Don’t Blow Your Computer: Cool It With An AC Axial Cooling Fan

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Like most electronic circuits, computers generate a lot of heat. As semiconductors get hot, their operating characteristics change, making them work erratically, or even not at all. Computers are especially sensitive to heat because the chips used in them are very dense CPUs, chipsets, and graphics processing units (GPU) are especially dense and therefore usually require heat sinks and dedicated fans to keep them cool. As these component coolers operate, hot air builds up inside the computer case, setting the stage for further harmful operating conditions. Other heat sources inside the computer such as the hard drive and expansion cards contribute to the heat problem. An AC axial cooling fan is often used to combat heat inside a computer.


An AC axial cooling fan works by flowing air along its axis. An axial fan is effective for cooling electronics because the shaft can be aligned with the heat source to either blow air on it or pull air past it. Because it is axial, the flow of air is very concentrated. When mounted in a computer case, an AC axial cooling fan will typically pull air into the unit from the front of the unit and past heat sinks that are attached to hot components, dissipating the heat. The hot air is then forced out of the computer as new, cooler air continues to enter from the front.


AC axial cooling fans are manufactured to operate well in hot environments, usually in the 70°C (158°F) range. With the harshness of the environment in mind, these fans are available with different types of bearings. Cheaper fans are likely to be equipped with sleeve bearings, which don’t last as long in high temperatures; for the fans used most often in computer cases use either ball bearing or fluid bearing fans. These are more expensive, but provide for longer life and consistent operation.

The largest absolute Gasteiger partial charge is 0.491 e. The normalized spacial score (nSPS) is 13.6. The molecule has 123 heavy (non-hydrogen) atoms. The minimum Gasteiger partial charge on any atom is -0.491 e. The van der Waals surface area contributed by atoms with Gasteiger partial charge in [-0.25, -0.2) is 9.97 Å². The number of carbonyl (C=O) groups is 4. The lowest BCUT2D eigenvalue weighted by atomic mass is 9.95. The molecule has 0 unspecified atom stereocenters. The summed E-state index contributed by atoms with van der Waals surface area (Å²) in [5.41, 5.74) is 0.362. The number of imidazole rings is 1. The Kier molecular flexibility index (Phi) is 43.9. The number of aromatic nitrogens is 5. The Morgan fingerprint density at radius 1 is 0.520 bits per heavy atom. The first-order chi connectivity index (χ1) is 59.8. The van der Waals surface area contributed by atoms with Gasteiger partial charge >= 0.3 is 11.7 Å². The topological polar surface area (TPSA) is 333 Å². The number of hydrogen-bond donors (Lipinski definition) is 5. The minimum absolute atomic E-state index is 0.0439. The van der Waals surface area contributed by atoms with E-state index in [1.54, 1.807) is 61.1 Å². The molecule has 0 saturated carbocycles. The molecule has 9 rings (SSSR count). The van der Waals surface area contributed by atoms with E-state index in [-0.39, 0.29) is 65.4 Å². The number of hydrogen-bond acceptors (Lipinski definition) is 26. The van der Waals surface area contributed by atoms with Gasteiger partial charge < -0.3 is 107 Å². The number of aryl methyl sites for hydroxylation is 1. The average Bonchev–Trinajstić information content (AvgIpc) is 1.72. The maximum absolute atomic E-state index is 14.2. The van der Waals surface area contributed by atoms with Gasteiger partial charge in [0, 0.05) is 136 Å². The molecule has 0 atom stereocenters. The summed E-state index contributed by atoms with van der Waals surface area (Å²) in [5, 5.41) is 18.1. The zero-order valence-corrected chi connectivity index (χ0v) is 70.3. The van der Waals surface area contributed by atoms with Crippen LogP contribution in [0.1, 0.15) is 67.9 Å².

Computer power supplies usually have their own AC axial cooling fan that is build into the power supply unit (PSU). The placement of this fan helps to ensure that the critical power components don’t get too hot, reducing the life of the unit. Together with the axial fans mounted in the computer’s case, the system temperature can be prevented from reaching dangerous levels. Sometimes PSUs will have two fans, one for sucking in air and the other for expelling air.

In the computer case itself, a fan is usually mounted at a vented intake point in front of the case. This helps ensure that an adequate supply of cool air is always available as it pulls air from outside and blows it into the case. On the rear of the case, a second axial cooling fan is mounted that blows air out of the case. This makes sure that a strong flow of air is available to dissipate the heat generated by the computer’s components. Occasionally a third fan will be mounted on top of the case to help draw air away from the CPU.

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